Click More… & expand Drives. Tick the drive that you want to copy the iso from & then click Ok.
Click Connect. Once logged on to the VM, open the File Explorer & expand This PC. You should see the drive you mapped from your local machine. Copy the iso from that drive to the Downloads folder on the VM.
Rather than mount the iso in the VM, I’m going to use 7-zip to unpack it and run the setup from there. Download 7-zip from http://www.7-zip.org/ & install. Right-click on the iso, click 7-zip & Extract files…
The last piece of preparation is to ensure that the correct version of the .NET framework is installed. Open a PowerShell terminal & install .NET Framework 3.5 using the following snippet.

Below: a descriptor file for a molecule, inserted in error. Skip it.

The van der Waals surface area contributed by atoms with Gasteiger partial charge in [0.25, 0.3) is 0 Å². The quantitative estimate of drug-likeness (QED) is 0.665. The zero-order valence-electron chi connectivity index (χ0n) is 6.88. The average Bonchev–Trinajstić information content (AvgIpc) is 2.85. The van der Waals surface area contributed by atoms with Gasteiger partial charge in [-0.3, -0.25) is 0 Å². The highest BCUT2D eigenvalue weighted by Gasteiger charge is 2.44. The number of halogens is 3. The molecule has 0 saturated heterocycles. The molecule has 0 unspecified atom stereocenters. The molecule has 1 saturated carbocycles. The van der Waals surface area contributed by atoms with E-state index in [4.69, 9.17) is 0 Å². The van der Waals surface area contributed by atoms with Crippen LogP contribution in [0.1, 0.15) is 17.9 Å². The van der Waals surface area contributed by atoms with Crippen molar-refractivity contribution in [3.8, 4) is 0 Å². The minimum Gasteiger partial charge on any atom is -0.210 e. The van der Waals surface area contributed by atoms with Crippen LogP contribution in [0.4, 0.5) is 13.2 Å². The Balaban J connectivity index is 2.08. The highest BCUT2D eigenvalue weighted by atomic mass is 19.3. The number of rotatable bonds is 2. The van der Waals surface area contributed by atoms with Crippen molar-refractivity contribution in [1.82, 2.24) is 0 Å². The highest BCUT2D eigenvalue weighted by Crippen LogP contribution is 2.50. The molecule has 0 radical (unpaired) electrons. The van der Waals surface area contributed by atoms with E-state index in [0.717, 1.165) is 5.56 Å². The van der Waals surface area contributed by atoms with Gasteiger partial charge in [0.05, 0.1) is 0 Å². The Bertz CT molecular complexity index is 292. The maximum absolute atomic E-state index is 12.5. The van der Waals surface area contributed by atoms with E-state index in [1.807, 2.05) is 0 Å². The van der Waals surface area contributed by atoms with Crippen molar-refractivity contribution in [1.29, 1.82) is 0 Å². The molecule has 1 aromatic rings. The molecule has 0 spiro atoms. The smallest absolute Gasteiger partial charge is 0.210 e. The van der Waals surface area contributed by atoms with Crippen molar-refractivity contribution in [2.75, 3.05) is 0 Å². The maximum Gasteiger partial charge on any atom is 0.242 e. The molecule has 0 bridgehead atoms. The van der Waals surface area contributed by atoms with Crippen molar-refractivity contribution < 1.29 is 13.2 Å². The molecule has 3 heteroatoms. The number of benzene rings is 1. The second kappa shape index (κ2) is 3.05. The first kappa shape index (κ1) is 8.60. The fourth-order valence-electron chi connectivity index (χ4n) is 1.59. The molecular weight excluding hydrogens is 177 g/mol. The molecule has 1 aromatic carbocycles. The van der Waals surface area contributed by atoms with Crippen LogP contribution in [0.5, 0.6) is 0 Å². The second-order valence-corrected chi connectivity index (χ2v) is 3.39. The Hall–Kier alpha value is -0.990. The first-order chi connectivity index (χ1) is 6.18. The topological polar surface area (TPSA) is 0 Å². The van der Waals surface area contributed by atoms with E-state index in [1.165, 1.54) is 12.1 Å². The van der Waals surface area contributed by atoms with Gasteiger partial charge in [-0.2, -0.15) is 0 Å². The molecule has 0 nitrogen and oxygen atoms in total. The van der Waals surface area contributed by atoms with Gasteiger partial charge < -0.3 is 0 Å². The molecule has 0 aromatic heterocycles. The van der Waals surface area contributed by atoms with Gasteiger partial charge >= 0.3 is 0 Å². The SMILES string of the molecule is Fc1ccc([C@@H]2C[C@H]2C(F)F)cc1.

You can also do this via the Server Manager Dashboard (Add Roles and Features) but PowerShell is easier.
Install SQL Server:
You can install SQL Server via the command line but I’m going to run through the UI install to see what has changed since SQL Server 2012. Open the folder containing the files extracted from the iso & double-click setup to start the SQL Server install.
Click on Installation on the left-hand side & then click “New SQL Server stand-alone installation…”.
On the Product Key page, specify a free edition (e.g. Evaluation) or enter a product key & click Next. On the License Terms page, accept the license terms & click Next. The Global Rules will run automatically (click Next). If any errors occur, the must be fixed before progressing. On the Microsoft Update page, tick “Use Microsoft Update to check for updates” if required & click Next. Install Setup Files will run automatically (click Next). Install Rules will run automatically (click Next). You may see a Windows Firewall warning on this page but this can be ignored as it is just warning that the firewall is enabled. Click Next.